Saturday, October 29, 2005

My blog is worth $6,774.48.
How much is your blog worth?

Tags: ,

Wednesday, October 12, 2005

Yaba Yaba

Sorry. couldn't resist it. got an
invite to WordPress. At least they support categories..
Although, if they only allow 5 categories, and I can't mess up my sidebar, this relationship will not last.

Monday, October 10, 2005

Aumann MeUman

Tags: , ,, , ,

The Prize in Economic Sciences 2005 - Press Release

The Prize in Economic Sciences 2005 - Press Release: "In many real-world situations, cooperation may be easier to sustain in a long-term relationship than in a single encounter. Analyses of short-run games are, thus, often too restrictive. Robert Aumann was the first to conduct a full-fledged formal analysis of so-called infinitely repeated games. His research identified exactly what outcomes can be upheld over time in long-run relations.

The theory of repeated games enhances our understanding of the prerequisites for cooperation: Why it is more difficult when there are many participants, when they interact infrequently, when interaction is likely to be broken off, when the time horizon is short or when others' actions cannot be clearly observed. Insights into these issues help explain economic conflicts such as price wars and trade wars, as well as why some communities are more successful than others in managing common-pool resources. The repeated-games approach clarifies the raison d�être of many institutions, ranging from merchant guilds and organized crime to wage negotiations and international trade agreements."

Yep. That's why I wrote my MSc about repeated games. I'm glad the Nobel prize committee has finally
come round.

Tags: , ,, , ,

Its about time

Just heard on the radio (no links yet).

Yisrael Aumann has been awarded the Nobel prize. So that's the fifth nobelist I've met. >smug< Well, I wonder if Israeli kids will flock to game theory now, just like they all started practicing Judo when Yael Arad got her medal.

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Saturday, October 08, 2005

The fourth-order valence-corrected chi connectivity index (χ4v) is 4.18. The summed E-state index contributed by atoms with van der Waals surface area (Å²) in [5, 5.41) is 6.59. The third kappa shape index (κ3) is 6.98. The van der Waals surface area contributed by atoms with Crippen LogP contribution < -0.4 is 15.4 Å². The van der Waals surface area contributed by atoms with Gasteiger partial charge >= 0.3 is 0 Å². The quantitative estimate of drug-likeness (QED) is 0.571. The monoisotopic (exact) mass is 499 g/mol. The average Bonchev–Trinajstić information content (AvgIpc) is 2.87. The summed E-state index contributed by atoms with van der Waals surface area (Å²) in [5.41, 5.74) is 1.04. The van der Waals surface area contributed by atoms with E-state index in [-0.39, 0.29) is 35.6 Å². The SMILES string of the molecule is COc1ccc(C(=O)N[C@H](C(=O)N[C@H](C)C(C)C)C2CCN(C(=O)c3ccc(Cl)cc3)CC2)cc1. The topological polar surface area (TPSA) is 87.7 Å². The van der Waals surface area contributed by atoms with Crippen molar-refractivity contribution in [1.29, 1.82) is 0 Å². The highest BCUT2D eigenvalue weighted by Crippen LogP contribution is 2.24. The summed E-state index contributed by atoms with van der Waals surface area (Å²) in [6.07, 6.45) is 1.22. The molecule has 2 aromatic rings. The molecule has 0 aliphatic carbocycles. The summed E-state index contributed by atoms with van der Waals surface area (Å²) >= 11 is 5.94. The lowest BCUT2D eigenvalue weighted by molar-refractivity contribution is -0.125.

shana tova III

Originally uploaded by yish.

shana tova II

Originally uploaded by yish.

shana tova I

Originally uploaded by yish.

Friday, October 07, 2005

xtreme sports

Tihomir "Tigertad" Titschko is the new world champ of....

Chess boxing!

I hear he's aiming for the triathlon next year, wich will also include Zorb poetry reading and extreme ironing.

Tags: ,

Thursday, October 06, 2005

Hi mum!

Wow! I'm almost a tagsphere celebrity. number 282. >smug<

Tags: , ,

Wednesday, October 05, 2005

Monday, September 26, 2005

Sunday, September 25, 2005


Winter's coming. Mental note: print a few Howtoons to get us through those long, dark, damp Saterday afternoons.

Now will you listen?

In Plans to Evacuate U.S. Cities, Chance for Havoc - New York Times: "Sandra S. Hutchens, chief of the office of homeland security at the Los Angeles County Sheriff's Department. 'With an earthquake or a major terrorist attack, we'd obviously have no warning. We haven't looked at mass evacuation or temporary housing for hundreds of thousands of people.'"

No Warning?
Maybe Ms. Hutchens should read Science magazine, or the new scientist.

Or simply try

Tags: News and politics, Global warming, Climate change, Hurricane,

Friday, September 23, 2005

and the evil livin'

yup. The Legendary KO have made their claim to fame.

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Thursday, September 22, 2005